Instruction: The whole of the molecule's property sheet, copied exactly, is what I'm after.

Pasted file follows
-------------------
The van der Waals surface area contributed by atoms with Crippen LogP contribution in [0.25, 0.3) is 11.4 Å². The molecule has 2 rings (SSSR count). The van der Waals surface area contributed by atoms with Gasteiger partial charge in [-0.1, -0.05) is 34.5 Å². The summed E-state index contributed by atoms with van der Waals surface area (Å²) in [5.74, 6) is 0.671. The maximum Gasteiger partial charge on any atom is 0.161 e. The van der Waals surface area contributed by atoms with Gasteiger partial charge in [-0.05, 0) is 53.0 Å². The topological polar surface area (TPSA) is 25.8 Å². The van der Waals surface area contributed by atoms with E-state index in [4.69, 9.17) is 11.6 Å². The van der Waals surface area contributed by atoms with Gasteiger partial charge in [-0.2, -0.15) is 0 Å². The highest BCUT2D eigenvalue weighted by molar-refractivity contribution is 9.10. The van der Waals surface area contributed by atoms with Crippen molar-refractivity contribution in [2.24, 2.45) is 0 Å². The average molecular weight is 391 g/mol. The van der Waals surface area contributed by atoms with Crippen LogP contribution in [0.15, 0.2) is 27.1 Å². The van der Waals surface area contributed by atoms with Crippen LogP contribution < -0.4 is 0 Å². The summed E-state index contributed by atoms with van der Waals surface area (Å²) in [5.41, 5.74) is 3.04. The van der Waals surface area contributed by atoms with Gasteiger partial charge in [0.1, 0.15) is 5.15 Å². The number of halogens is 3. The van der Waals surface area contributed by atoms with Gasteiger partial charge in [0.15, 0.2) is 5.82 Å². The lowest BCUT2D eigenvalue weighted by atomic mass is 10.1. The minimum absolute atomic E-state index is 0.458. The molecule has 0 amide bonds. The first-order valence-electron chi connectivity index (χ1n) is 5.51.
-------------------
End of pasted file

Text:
The van der Waals surface area contributed by atoms with Crippen LogP contribution in [0.25, 0.3) is 11.4 Å². The molecule has 2 rings (SSSR count). The van der Waals surface area contributed by atoms with Gasteiger partial charge in [-0.1, -0.05) is 34.5 Å². The summed E-state index contributed by atoms with van der Waals surface area (Å²) in [5.74, 6) is 0.671. The maximum Gasteiger partial charge on any atom is 0.161 e. The van der Waals surface area contributed by atoms with Gasteiger partial charge in [-0.05, 0) is 53.0 Å². The topological polar surface area (TPSA) is 25.8 Å². The van der Waals surface area contributed by atoms with E-state index in [4.69, 9.17) is 11.6 Å². The van der Waals surface area contributed by atoms with Gasteiger partial charge in [-0.2, -0.15) is 0 Å². The highest BCUT2D eigenvalue weighted by molar-refractivity contribution is 9.10. The van der Waals surface area contributed by atoms with Crippen molar-refractivity contribution in [2.24, 2.45) is 0 Å². The average molecular weight is 391 g/mol. The van der Waals surface area contributed by atoms with Crippen LogP contribution in [0.15, 0.2) is 27.1 Å². The van der Waals surface area contributed by atoms with Crippen LogP contribution < -0.4 is 0 Å². The summed E-state index contributed by atoms with van der Waals surface area (Å²) in [5.41, 5.74) is 3.04. The van der Waals surface area contributed by atoms with Gasteiger partial charge in [0.1, 0.15) is 5.15 Å². The number of halogens is 3. The van der Waals surface area contributed by atoms with Gasteiger partial charge in [0.15, 0.2) is 5.82 Å². The lowest BCUT2D eigenvalue weighted by atomic mass is 10.1. The minimum absolute atomic E-state index is 0.458. The molecule has 0 amide bonds. The first-order valence-electron chi connectivity index (χ1n) is 5.51.